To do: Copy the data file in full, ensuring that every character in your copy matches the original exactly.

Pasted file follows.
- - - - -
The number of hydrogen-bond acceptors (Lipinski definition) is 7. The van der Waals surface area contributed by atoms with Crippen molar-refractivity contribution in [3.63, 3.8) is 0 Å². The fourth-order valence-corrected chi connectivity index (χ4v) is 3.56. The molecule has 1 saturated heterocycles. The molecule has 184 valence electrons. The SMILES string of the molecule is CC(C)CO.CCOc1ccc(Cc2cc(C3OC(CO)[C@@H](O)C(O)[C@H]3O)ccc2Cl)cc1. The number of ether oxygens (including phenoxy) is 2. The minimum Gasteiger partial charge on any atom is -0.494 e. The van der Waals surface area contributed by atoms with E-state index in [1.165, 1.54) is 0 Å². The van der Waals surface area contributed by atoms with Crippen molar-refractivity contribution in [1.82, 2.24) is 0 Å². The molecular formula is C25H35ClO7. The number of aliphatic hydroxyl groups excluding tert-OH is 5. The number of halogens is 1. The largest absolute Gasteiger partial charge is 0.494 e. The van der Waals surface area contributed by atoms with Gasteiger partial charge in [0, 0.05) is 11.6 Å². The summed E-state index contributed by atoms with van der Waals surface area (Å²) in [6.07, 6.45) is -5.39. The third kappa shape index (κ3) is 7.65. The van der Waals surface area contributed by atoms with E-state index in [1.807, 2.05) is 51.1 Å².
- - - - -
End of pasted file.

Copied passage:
The number of hydrogen-bond acceptors (Lipinski definition) is 7. The van der Waals surface area contributed by atoms with Crippen molar-refractivity contribution in [3.63, 3.8) is 0 Å². The fourth-order valence-corrected chi connectivity index (χ4v) is 3.56. The molecule has 1 saturated heterocycles. The molecule has 184 valence electrons. The SMILES string of the molecule is CC(C)CO.CCOc1ccc(Cc2cc(C3OC(CO)[C@@H](O)C(O)[C@H]3O)ccc2Cl)cc1. The number of ether oxygens (including phenoxy) is 2. The minimum Gasteiger partial charge on any atom is -0.494 e. The van der Waals surface area contributed by atoms with E-state index in [1.165, 1.54) is 0 Å². The van der Waals surface area contributed by atoms with Crippen molar-refractivity contribution in [1.82, 2.24) is 0 Å². The molecular formula is C25H35ClO7. The number of aliphatic hydroxyl groups excluding tert-OH is 5. The number of halogens is 1. The largest absolute Gasteiger partial charge is 0.494 e. The van der Waals surface area contributed by atoms with Gasteiger partial charge in [0, 0.05) is 11.6 Å². The summed E-state index contributed by atoms with van der Waals surface area (Å²) in [6.07, 6.45) is -5.39. The third kappa shape index (κ3) is 7.65. The van der Waals surface area contributed by atoms with E-state index in [1.807, 2.05) is 51.1 Å².